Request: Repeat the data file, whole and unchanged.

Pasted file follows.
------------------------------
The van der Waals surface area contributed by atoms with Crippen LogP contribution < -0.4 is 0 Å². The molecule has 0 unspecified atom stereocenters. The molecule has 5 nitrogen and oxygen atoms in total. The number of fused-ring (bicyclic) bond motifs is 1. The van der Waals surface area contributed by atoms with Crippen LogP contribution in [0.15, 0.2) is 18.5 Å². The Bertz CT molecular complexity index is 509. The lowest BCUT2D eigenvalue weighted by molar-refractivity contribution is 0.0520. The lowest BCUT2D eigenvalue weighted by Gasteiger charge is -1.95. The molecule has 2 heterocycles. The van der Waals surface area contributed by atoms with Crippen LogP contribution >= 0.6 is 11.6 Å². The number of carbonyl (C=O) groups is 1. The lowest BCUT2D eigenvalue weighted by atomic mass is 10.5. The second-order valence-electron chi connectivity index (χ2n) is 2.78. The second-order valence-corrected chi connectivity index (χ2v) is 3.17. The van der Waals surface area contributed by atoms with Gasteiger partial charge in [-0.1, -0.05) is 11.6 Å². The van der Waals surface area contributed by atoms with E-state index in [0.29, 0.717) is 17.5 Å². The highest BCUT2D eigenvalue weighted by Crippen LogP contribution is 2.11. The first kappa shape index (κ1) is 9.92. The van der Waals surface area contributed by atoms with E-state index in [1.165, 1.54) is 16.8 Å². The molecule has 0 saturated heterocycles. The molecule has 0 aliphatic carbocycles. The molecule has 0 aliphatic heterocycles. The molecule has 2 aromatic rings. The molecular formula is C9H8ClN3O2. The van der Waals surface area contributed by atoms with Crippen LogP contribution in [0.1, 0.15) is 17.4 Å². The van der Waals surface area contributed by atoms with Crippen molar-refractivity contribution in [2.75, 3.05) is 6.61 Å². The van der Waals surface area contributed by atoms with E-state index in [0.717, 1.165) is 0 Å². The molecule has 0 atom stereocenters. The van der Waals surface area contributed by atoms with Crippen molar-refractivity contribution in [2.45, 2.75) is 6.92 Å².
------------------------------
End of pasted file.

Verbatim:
The van der Waals surface area contributed by atoms with Crippen LogP contribution < -0.4 is 0 Å². The molecule has 0 unspecified atom stereocenters. The molecule has 5 nitrogen and oxygen atoms in total. The number of fused-ring (bicyclic) bond motifs is 1. The van der Waals surface area contributed by atoms with Crippen LogP contribution in [0.15, 0.2) is 18.5 Å². The Bertz CT molecular complexity index is 509. The lowest BCUT2D eigenvalue weighted by molar-refractivity contribution is 0.0520. The lowest BCUT2D eigenvalue weighted by Gasteiger charge is -1.95. The molecule has 2 heterocycles. The van der Waals surface area contributed by atoms with Crippen LogP contribution >= 0.6 is 11.6 Å². The number of carbonyl (C=O) groups is 1. The lowest BCUT2D eigenvalue weighted by atomic mass is 10.5. The second-order valence-electron chi connectivity index (χ2n) is 2.78. The second-order valence-corrected chi connectivity index (χ2v) is 3.17. The van der Waals surface area contributed by atoms with Gasteiger partial charge in [-0.1, -0.05) is 11.6 Å². The van der Waals surface area contributed by atoms with E-state index in [0.29, 0.717) is 17.5 Å². The highest BCUT2D eigenvalue weighted by Crippen LogP contribution is 2.11. The first kappa shape index (κ1) is 9.92. The van der Waals surface area contributed by atoms with E-state index in [1.165, 1.54) is 16.8 Å². The molecule has 0 saturated heterocycles. The molecule has 0 aliphatic carbocycles. The molecule has 0 aliphatic heterocycles. The molecule has 2 aromatic rings. The molecular formula is C9H8ClN3O2. The van der Waals surface area contributed by atoms with Crippen LogP contribution in [0.1, 0.15) is 17.4 Å². The van der Waals surface area contributed by atoms with Crippen molar-refractivity contribution in [2.75, 3.05) is 6.61 Å². The van der Waals surface area contributed by atoms with E-state index in [0.717, 1.165) is 0 Å². The molecule has 0 atom stereocenters. The van der Waals surface area contributed by atoms with Crippen molar-refractivity contribution in [2.45, 2.75) is 6.92 Å².